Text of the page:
Blink and you might have missed it, but the Epic Games Store has popped up in China - and players can now use local payment methods to buy games.

As reported by Chinese website TechWeb (and spotted by PCGamesN), Chinese customers can purchase games using local payment methods such as Alipay and Wechat - although credit cards cannot yet be used. TechWeb also notes China appears to be a low-cost region, with games such as Metro Exodus and Borderlands priced significantly lower than in North America. You can have a little peep at the site over here.

When contacted by PCGamesN for comment, Epic Games said "we look at Epic Games store as a global service and want to make it available to players in every region we can".

This doesn't really explain why the launch has been so low-key, and this has led to speculation that the company doesn't want to draw attention from the Chinese government - which has recently been tightening its video game approvals process. It's an odd situation, as earlier this year Epic Games said its Chinese office made it "sensitive to what is legal and what is not", adding "the way our competitor operates offshore is not legal in China" (via Venturebeat).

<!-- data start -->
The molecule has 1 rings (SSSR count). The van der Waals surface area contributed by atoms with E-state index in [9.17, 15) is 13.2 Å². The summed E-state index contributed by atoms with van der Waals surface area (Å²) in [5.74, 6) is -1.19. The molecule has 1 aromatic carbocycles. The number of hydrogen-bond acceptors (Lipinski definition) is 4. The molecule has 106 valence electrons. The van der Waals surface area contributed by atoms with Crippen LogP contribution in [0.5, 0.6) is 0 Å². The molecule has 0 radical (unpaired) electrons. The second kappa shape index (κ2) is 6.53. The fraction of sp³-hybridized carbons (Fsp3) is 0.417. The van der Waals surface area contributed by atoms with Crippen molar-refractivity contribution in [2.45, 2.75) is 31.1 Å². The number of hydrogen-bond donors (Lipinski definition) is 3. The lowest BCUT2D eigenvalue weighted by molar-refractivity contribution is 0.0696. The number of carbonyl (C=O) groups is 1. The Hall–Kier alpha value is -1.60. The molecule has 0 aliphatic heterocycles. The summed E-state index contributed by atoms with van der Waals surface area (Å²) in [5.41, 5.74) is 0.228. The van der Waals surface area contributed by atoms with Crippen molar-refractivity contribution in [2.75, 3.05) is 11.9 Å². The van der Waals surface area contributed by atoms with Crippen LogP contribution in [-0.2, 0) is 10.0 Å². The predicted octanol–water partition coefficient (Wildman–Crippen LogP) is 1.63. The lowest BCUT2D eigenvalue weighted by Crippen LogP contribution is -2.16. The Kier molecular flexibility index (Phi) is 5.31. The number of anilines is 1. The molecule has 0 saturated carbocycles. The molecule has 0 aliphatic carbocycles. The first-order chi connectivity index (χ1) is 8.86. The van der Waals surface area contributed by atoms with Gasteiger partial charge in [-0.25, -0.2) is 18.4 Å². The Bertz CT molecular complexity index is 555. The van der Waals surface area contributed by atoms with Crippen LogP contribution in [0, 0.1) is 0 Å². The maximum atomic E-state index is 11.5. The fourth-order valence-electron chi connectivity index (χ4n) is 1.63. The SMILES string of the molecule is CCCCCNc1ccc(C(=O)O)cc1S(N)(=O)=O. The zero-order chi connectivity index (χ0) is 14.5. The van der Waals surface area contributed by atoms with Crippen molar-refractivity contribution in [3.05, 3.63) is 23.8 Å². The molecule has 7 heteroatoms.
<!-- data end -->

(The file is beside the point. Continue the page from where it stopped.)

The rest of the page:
1
Chinese government censorship, while slightly terrifying, has also given us gems such as Game for Peace - where players wave goodbye when they die.

Steam, meanwhile, has been accessible in China for several years in an unofficial capacity. Last year it was announced that Valve had formed a partnership with a Chinese company to allow the storefront to launch officially, but no set date was given, and we've yet to hear anything since (via The Verge). It also seems likely that version will launch with government-approved censorship: the type that recently saw Tencent re-launch PUBG Mobile as Game for Peace.

In any case, the move into the Chinese market is a natural one for Epic, as the PC gaming community there is pretty damn large. Only two weeks ago, game market research firm Niko Partners reported there are now more Chinese PC online gamers than the entire population of the United States. In financial terms, annual revenues from PC online gaming in China will reach $16bn (£12.5bn) by 2023.

In other Epic Games Store news, the company has launched its first-ever major sale, which is currently offering customers £10 off all games over £13.99.

Sometimes we include links to online retail stores. If you click on one and make a purchase we may receive a small commission. For more information, go here.

Jump to comments (11)

About the author

Emma Kent

Emma Kent

Reporter

Emma Kent is a reporter for Eurogamer. She spends most of her time curating a spooky girl aesthetic, and the rest playing DDR games.

More articles by Emma Kent